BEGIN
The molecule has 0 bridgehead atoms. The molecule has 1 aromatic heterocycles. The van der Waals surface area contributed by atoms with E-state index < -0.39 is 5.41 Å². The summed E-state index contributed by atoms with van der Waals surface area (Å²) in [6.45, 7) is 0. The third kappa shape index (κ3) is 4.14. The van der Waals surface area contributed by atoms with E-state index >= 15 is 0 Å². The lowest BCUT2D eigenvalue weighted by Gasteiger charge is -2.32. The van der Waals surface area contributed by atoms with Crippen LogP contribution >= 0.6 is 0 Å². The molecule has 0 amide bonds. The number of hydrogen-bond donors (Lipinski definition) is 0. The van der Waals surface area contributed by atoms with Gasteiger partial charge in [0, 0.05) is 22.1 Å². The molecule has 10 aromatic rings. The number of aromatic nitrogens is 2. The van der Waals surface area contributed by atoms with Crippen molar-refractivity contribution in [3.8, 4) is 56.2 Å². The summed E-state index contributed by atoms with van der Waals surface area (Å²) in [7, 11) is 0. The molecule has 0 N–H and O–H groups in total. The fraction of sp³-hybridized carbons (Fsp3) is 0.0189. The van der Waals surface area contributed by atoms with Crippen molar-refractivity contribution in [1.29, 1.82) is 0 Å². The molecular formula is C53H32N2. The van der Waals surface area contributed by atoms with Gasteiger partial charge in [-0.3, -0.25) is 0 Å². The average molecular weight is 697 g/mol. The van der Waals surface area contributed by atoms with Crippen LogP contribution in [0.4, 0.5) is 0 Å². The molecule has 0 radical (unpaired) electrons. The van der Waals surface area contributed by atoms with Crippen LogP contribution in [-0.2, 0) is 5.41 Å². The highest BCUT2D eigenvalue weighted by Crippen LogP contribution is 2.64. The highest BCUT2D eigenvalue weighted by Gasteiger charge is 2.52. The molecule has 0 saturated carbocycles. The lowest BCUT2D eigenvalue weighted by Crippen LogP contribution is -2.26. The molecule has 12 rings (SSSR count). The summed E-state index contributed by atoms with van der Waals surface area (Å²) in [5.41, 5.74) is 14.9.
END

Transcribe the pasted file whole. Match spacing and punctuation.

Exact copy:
The molecule has 0 bridgehead atoms. The molecule has 1 aromatic heterocycles. The van der Waals surface area contributed by atoms with E-state index < -0.39 is 5.41 Å². The summed E-state index contributed by atoms with van der Waals surface area (Å²) in [6.45, 7) is 0. The third kappa shape index (κ3) is 4.14. The van der Waals surface area contributed by atoms with E-state index >= 15 is 0 Å². The lowest BCUT2D eigenvalue weighted by Gasteiger charge is -2.32. The van der Waals surface area contributed by atoms with Crippen LogP contribution >= 0.6 is 0 Å². The molecule has 0 amide bonds. The number of hydrogen-bond donors (Lipinski definition) is 0. The van der Waals surface area contributed by atoms with Gasteiger partial charge in [0, 0.05) is 22.1 Å². The molecule has 10 aromatic rings. The number of aromatic nitrogens is 2. The van der Waals surface area contributed by atoms with Crippen molar-refractivity contribution in [3.8, 4) is 56.2 Å². The summed E-state index contributed by atoms with van der Waals surface area (Å²) in [7, 11) is 0. The molecule has 0 N–H and O–H groups in total. The fraction of sp³-hybridized carbons (Fsp3) is 0.0189. The van der Waals surface area contributed by atoms with Crippen molar-refractivity contribution in [1.29, 1.82) is 0 Å². The molecular formula is C53H32N2. The van der Waals surface area contributed by atoms with Gasteiger partial charge in [-0.3, -0.25) is 0 Å². The average molecular weight is 697 g/mol. The van der Waals surface area contributed by atoms with Crippen LogP contribution in [0.4, 0.5) is 0 Å². The molecule has 0 radical (unpaired) electrons. The van der Waals surface area contributed by atoms with Crippen LogP contribution in [-0.2, 0) is 5.41 Å². The highest BCUT2D eigenvalue weighted by Crippen LogP contribution is 2.64. The highest BCUT2D eigenvalue weighted by Gasteiger charge is 2.52. The molecule has 0 saturated carbocycles. The lowest BCUT2D eigenvalue weighted by Crippen LogP contribution is -2.26. The molecule has 12 rings (SSSR count). The summed E-state index contributed by atoms with van der Waals surface area (Å²) in [5.41, 5.74) is 14.9.